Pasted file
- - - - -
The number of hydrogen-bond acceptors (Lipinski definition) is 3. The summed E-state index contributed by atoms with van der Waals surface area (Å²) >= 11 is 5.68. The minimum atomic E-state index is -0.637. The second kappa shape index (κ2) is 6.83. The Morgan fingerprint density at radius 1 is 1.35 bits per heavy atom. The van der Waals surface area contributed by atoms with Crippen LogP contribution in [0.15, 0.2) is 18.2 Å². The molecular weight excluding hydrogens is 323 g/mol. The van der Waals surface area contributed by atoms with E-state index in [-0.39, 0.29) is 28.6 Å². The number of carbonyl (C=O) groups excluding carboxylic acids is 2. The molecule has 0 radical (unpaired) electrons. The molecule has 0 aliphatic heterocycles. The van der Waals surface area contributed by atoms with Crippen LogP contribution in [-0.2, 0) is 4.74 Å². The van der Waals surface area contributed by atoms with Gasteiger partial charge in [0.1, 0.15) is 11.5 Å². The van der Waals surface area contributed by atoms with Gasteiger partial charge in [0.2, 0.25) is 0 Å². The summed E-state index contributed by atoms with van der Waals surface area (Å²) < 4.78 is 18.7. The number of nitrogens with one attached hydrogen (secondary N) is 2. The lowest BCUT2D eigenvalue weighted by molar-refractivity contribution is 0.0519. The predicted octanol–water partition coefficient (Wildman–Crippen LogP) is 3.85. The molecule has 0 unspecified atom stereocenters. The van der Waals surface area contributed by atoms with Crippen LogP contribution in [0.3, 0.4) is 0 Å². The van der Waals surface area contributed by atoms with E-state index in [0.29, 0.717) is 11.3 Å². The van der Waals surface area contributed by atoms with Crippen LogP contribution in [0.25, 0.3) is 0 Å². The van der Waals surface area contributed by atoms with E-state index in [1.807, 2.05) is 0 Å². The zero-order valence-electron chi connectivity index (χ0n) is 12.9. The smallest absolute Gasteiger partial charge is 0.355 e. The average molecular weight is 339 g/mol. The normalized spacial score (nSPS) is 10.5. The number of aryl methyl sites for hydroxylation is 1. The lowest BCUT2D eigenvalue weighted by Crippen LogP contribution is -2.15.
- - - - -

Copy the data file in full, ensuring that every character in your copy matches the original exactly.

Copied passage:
The number of hydrogen-bond acceptors (Lipinski definition) is 3. The summed E-state index contributed by atoms with van der Waals surface area (Å²) >= 11 is 5.68. The minimum atomic E-state index is -0.637. The second kappa shape index (κ2) is 6.83. The Morgan fingerprint density at radius 1 is 1.35 bits per heavy atom. The van der Waals surface area contributed by atoms with Crippen LogP contribution in [0.15, 0.2) is 18.2 Å². The molecular weight excluding hydrogens is 323 g/mol. The van der Waals surface area contributed by atoms with E-state index in [-0.39, 0.29) is 28.6 Å². The number of carbonyl (C=O) groups excluding carboxylic acids is 2. The molecule has 0 radical (unpaired) electrons. The molecule has 0 aliphatic heterocycles. The van der Waals surface area contributed by atoms with Crippen LogP contribution in [-0.2, 0) is 4.74 Å². The van der Waals surface area contributed by atoms with Gasteiger partial charge in [0.1, 0.15) is 11.5 Å². The van der Waals surface area contributed by atoms with Gasteiger partial charge in [0.2, 0.25) is 0 Å². The summed E-state index contributed by atoms with van der Waals surface area (Å²) < 4.78 is 18.7. The number of nitrogens with one attached hydrogen (secondary N) is 2. The lowest BCUT2D eigenvalue weighted by molar-refractivity contribution is 0.0519. The predicted octanol–water partition coefficient (Wildman–Crippen LogP) is 3.85. The molecule has 0 unspecified atom stereocenters. The van der Waals surface area contributed by atoms with Crippen LogP contribution in [0.3, 0.4) is 0 Å². The van der Waals surface area contributed by atoms with E-state index in [0.29, 0.717) is 11.3 Å². The van der Waals surface area contributed by atoms with Crippen LogP contribution in [0.25, 0.3) is 0 Å². The van der Waals surface area contributed by atoms with E-state index in [1.807, 2.05) is 0 Å². The zero-order valence-electron chi connectivity index (χ0n) is 12.9. The smallest absolute Gasteiger partial charge is 0.355 e. The average molecular weight is 339 g/mol. The normalized spacial score (nSPS) is 10.5. The number of aryl methyl sites for hydroxylation is 1. The lowest BCUT2D eigenvalue weighted by Crippen LogP contribution is -2.15.